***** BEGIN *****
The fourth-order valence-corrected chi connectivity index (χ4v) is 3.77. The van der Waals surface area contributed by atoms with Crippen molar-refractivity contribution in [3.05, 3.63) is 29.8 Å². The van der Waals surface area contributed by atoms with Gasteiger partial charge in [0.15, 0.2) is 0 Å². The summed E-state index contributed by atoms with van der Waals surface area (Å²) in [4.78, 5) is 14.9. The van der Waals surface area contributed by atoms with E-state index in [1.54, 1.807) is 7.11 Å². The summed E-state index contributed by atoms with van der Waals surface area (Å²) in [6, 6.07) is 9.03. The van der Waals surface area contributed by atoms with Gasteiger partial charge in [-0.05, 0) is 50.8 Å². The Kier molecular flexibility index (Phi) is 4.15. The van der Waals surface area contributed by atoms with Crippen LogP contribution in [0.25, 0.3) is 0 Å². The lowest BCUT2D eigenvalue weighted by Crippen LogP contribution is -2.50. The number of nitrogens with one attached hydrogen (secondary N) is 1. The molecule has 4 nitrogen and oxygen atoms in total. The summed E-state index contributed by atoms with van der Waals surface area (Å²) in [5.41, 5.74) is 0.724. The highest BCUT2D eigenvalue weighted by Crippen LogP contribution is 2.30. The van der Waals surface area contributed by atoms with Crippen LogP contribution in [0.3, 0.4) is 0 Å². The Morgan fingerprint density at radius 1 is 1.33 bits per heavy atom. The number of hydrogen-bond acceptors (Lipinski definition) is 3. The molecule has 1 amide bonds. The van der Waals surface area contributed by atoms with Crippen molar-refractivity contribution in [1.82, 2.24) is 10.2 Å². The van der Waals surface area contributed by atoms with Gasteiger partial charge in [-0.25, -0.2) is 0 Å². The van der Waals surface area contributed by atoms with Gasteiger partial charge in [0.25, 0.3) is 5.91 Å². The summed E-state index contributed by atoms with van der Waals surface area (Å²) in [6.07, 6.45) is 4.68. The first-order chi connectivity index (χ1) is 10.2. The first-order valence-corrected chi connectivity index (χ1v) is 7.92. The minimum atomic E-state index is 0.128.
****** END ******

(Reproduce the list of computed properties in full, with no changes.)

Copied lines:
The fourth-order valence-corrected chi connectivity index (χ4v) is 3.77. The van der Waals surface area contributed by atoms with Crippen molar-refractivity contribution in [3.05, 3.63) is 29.8 Å². The van der Waals surface area contributed by atoms with Gasteiger partial charge in [0.15, 0.2) is 0 Å². The summed E-state index contributed by atoms with van der Waals surface area (Å²) in [4.78, 5) is 14.9. The van der Waals surface area contributed by atoms with E-state index in [1.54, 1.807) is 7.11 Å². The summed E-state index contributed by atoms with van der Waals surface area (Å²) in [6, 6.07) is 9.03. The van der Waals surface area contributed by atoms with Gasteiger partial charge in [-0.05, 0) is 50.8 Å². The Kier molecular flexibility index (Phi) is 4.15. The van der Waals surface area contributed by atoms with Crippen LogP contribution in [0.25, 0.3) is 0 Å². The lowest BCUT2D eigenvalue weighted by Crippen LogP contribution is -2.50. The number of nitrogens with one attached hydrogen (secondary N) is 1. The molecule has 4 nitrogen and oxygen atoms in total. The summed E-state index contributed by atoms with van der Waals surface area (Å²) in [5.41, 5.74) is 0.724. The highest BCUT2D eigenvalue weighted by Crippen LogP contribution is 2.30. The van der Waals surface area contributed by atoms with Crippen LogP contribution in [0.3, 0.4) is 0 Å². The Morgan fingerprint density at radius 1 is 1.33 bits per heavy atom. The number of hydrogen-bond acceptors (Lipinski definition) is 3. The molecule has 1 amide bonds. The van der Waals surface area contributed by atoms with Crippen molar-refractivity contribution in [1.82, 2.24) is 10.2 Å². The van der Waals surface area contributed by atoms with Gasteiger partial charge in [-0.25, -0.2) is 0 Å². The van der Waals surface area contributed by atoms with Gasteiger partial charge in [0.25, 0.3) is 5.91 Å². The summed E-state index contributed by atoms with van der Waals surface area (Å²) in [6.07, 6.45) is 4.68. The first-order chi connectivity index (χ1) is 10.2. The first-order valence-corrected chi connectivity index (χ1v) is 7.92. The minimum atomic E-state index is 0.128.